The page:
I got out of my car and went into the backyard to do my daily check on my new sunflowers. Even though I’d just spent six hours at day camp, I immediately dropped my things on the grass and started pulling up weeds. The stress of the day melted away as I reveled in the outdoor work.
Suddenly, it didn’t matter that our camp room had flooded that morning, forcing our entire group to carry wet belongings up four flights of stairs to the sweltering attic. It didn’t matter that it was over ninety degrees and we hadn’t had air conditioning. It didn’t matter that I was short-staffed that week. All the craziness faded into the blissful pleasure of a bright, sunny summer afternoon. ..
The tangy smell of the marigolds I’d planted around the edges of the flower bed.
The soothing warmth of the sun on my back.
The peace of my surroundings after the hyper chatter of a sold-out day camp.
Even the giant, squishy earthworm that sent me scrambling for a blanket to sit on. Ok, maybe not that, but I wanted you to get the whole picture.
This little garden had become my new happy place.
Except for forced weeding at the behest of my mother, I’d never participated in any type of gardening. But I inadvertently ended up with three sad little sunflower plants and decided that this could be my new summer adventure. A tame adventure to be sure, but I’m always open to trying new things.
Those sad little sunflower plants didn’t last long, but I had provided them with friends in the shape of GIANT sunflower seeds (go big, right?). To everyone’s surprise, the seedlings did great! They spent the next four months grooooowing, until they towered over our heads. I loved my GIANT sunflowers.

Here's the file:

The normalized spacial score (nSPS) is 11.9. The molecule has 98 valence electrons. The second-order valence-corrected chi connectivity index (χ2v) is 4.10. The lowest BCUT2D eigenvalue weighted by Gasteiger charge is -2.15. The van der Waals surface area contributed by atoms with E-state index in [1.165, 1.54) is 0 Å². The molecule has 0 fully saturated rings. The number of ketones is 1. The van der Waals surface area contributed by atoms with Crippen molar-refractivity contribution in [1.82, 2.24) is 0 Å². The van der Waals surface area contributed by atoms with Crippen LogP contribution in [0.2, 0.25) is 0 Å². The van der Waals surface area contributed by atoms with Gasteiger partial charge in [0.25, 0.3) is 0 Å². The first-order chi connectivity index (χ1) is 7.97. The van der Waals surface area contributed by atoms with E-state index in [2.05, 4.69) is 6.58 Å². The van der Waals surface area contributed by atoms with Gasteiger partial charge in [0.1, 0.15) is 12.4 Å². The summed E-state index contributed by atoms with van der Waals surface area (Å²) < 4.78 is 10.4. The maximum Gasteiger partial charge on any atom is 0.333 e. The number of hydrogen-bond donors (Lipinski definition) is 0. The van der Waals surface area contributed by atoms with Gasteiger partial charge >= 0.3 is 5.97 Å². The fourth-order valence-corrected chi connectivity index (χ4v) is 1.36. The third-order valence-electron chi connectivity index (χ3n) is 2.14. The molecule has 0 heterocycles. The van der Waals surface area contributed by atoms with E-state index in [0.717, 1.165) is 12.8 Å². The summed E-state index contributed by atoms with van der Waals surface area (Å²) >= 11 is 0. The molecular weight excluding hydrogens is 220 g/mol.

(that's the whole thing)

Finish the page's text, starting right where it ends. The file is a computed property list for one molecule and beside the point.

I’ve always admired sunflowers. They’re big, bright, and unfailingly cheerful. I also feel like we can learn a lot from them. Gardening provides you with time to think and ponder, and I spent a great deal of time dwelling on the lessons I, as a single Christian woman, could learn from sunflowers.
- Follow the Son
Young sunflowers trace the path of the sun with their faces. I looked it up and learned that this is called heliotropism (do you feel smarter now?). It actually has to do with how the stem develops. What a great visual for Christians!
As single women, we don’t have to look anxiously around us and play the comparison game. We don’t have to fret or worry about the unique challenges of our single lives. Instead, we can keep our eyes fixed firmly upward on Jesus Christ- the only Son truly worth looking at. God promises to meet our needs and not withhold any good thing from us. And we can confidently follow Him in our daily lives
2. Anticipate the Son
Not only should we keep our eyes on Jesus and the truth of His word, sunflowers can also teach us to anticipate Him. I read that sunflowers flip around to face east again at night. Even though it’s dark, they are anticipating the dawn. They can’t see or feel it, but they know the sun is going to come again and they stand ready for it.
I love that.
To anticipate means to “prepare to take action because of your expectations.” It’s easy to feel discouraged about life situations we may not want, but we don’t have to get burdened down by them. Instead, we can prepare ourselves by diving into the truth of God’s Word. We can ready ourselves to take action because we expect, we know, that God is working in our lives and we need to be ready to serve Him. Our singleness is just as great a gift as marriage is, and we can stand in expectation, knowing that He will accomplish great things through us.
3. Point others to the Son
Finally, sunflowers can teach us of the importance of pointing people to Christ. As I look at my sunflowers, stretching up toward the sky, I can’t help but think of heaven. It’s almost like the flowers are shouting and saying, “Look, look at what’s up there!”
I want my life to do the same thing. My deep wish is that my words and actions will cause others to look toward heaven and think about the wonders that wait there and the Son of God that loves them more than anything. I pray that my life would shine just as brightly, and bring others just as much joy, as the giant flowers that grew in my experimental garden last summer.
This week, I thank God for the blessing of sunflowers and the lessons we can learn from them. Together, let’s celebrate every SINGLE blessing!